Flow (Sexyloops FP - 17th December 2012)

You are here: Home > Articles > Flow

Cast after cast goes where you want. Exactly. Effortlessly. You are aware of the insects, the birds, the fish. What’s there and why. You are in tune and in rhythm.

every rock, every branch.Suddenly you find you know the river, I mean really know it. Every current and seam, every rock, every branch. All the foam flecks, splashes, and watermarks. All are clear to you. You can feel them all as if they were running through your veins. Flowing.

Flow is a term coined by a Hungarian psychology professor called Mihaly Csikszentmihalyi. In an interview he described flow as "being completely involved in an activity for its own sake. The ego falls away. Time flies. Every action, movement, and thought follows inevitably from the previous one, like playing jazz. Your whole being is involved, and you're using your skills to the utmost."

Ring any bells? Afterwards and looking back on those moments, you feel exhilarated, fulfilled, joyful. But in the moment? It’s hard to say what you feel. I think there’s a feeling of calm control, of inevitability. It’s probably not true but you feel you can almost predict the immediate future. More likely you’re just so tuned in that you just pick up on subtle cues that usually pass unnoticed.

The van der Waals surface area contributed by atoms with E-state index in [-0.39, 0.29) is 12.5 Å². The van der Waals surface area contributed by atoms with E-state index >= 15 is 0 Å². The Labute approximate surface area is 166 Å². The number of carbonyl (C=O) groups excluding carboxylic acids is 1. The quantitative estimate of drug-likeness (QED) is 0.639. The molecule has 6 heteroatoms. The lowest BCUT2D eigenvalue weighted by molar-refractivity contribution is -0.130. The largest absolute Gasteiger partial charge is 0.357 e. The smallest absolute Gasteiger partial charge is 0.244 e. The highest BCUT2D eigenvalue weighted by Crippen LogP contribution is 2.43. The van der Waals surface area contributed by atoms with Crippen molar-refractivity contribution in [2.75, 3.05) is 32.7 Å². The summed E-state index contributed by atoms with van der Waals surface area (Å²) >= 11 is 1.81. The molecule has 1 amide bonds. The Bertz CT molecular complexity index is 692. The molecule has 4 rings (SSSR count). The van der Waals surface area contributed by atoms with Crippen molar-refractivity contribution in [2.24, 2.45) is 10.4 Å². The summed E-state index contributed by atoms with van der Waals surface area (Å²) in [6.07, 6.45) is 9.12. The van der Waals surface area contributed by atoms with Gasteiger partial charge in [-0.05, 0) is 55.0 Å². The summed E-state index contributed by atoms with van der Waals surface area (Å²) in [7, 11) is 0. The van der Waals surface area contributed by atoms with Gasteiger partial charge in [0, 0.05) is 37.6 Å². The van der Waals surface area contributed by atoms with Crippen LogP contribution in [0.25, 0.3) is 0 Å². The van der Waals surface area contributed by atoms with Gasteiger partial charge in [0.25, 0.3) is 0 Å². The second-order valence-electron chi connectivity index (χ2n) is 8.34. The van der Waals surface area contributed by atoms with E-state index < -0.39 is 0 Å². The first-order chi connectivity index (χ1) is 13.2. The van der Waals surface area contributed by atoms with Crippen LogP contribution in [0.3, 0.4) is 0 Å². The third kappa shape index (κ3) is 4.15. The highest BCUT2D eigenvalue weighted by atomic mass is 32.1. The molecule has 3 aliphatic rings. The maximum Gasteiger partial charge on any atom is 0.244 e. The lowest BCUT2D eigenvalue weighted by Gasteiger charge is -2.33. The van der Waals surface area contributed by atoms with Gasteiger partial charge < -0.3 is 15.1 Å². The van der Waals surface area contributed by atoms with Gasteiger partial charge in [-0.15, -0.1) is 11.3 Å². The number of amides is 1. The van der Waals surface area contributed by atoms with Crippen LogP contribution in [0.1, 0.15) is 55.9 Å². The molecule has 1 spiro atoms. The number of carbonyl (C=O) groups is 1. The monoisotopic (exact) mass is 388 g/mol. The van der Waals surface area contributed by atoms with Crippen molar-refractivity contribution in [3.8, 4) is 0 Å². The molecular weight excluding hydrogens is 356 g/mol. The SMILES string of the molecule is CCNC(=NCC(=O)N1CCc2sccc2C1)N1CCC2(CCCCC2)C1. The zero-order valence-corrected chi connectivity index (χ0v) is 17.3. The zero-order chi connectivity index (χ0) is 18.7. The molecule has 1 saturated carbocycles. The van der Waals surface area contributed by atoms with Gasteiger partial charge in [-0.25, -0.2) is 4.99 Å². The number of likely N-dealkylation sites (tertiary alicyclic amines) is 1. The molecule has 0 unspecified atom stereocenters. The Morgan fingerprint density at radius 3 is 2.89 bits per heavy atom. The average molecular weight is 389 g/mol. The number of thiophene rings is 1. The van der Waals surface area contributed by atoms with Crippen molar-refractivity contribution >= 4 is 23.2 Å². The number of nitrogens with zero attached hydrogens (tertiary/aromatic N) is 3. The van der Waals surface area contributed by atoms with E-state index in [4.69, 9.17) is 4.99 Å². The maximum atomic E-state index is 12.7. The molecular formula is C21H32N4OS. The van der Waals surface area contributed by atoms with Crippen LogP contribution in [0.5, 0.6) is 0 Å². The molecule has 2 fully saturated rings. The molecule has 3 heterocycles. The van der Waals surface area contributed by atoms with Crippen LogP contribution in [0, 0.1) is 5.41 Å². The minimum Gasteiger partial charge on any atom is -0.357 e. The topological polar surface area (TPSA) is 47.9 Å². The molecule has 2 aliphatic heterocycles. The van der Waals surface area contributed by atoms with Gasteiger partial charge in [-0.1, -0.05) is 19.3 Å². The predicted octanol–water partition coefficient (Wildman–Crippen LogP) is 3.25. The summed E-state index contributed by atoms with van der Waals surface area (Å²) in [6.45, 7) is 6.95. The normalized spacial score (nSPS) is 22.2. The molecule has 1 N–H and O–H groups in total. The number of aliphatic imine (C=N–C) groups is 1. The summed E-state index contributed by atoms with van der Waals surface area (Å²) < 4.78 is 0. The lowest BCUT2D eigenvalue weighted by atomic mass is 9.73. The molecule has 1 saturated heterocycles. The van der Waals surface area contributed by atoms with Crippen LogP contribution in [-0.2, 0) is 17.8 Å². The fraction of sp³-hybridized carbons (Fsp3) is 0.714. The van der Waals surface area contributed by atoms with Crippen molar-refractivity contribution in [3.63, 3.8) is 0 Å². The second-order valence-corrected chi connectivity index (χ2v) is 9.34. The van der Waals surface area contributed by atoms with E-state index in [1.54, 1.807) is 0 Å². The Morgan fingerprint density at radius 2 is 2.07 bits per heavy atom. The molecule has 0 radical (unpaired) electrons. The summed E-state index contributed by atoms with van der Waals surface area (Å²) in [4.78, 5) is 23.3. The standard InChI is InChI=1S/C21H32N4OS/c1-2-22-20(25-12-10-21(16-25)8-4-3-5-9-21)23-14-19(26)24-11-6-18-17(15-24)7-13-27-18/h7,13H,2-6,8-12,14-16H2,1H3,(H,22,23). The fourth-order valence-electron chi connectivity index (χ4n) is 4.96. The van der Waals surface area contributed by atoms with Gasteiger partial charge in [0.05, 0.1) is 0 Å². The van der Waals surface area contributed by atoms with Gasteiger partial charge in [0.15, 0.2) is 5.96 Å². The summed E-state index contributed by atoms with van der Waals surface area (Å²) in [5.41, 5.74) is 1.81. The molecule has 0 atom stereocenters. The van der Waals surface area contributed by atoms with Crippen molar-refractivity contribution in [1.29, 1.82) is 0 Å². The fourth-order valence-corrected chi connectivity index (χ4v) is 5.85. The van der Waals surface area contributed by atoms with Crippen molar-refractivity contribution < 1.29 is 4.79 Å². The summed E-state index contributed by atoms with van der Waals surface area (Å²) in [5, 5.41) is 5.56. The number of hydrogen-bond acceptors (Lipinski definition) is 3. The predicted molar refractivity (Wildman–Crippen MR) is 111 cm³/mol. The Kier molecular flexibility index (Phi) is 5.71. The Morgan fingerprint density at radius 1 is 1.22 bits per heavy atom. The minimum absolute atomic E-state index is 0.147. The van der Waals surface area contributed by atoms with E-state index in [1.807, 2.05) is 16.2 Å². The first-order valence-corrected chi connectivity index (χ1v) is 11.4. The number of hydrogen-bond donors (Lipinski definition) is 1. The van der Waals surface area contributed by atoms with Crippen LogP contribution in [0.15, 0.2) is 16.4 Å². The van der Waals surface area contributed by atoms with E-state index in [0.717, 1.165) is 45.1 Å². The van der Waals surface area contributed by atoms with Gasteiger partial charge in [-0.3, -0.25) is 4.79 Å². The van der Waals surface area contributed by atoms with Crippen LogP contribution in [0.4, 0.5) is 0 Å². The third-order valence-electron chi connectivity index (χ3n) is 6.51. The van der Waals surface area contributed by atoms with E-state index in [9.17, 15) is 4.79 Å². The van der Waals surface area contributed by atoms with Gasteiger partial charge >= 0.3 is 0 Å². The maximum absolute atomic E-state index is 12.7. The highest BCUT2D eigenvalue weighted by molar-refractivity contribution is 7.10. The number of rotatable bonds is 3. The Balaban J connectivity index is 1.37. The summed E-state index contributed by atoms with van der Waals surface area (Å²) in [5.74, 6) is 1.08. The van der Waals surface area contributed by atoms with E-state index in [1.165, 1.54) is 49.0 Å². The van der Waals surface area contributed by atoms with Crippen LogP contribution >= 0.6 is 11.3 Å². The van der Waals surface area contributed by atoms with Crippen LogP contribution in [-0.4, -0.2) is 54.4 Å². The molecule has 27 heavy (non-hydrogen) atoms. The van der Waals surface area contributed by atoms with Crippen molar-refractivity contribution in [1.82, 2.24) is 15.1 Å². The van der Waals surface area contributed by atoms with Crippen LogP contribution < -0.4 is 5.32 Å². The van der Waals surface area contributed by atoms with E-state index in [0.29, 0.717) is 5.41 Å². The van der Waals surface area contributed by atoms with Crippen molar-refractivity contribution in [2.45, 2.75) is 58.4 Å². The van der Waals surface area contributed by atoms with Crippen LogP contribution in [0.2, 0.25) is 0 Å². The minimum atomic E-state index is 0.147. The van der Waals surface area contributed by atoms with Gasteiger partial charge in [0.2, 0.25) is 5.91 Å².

It happens in casting practice too. All of a sudden you feel that you are consistently operating at the limits of your ability. You’re not thinking anything specific, but you are aware of all of your movements, of every inch of the rod and line. Connected. And the line goes where you want.

For me these moments are very rare. Once or twice a year at most. Each one lasts a few minutes. For those of you at the top of your game I’m betting this happens a little more often, and for longer.

It seems to me that Flow should not be seen as a means to an end, a bigger fish, a longer cast. It’s only by stretching our skills to their limits, finding challenges to meet, that we can experience this state of mind. Those bigger fish and longer casts are the means.

Strangely for a word that implies movement and change, Flow may just be an end in itself.

© William Shaw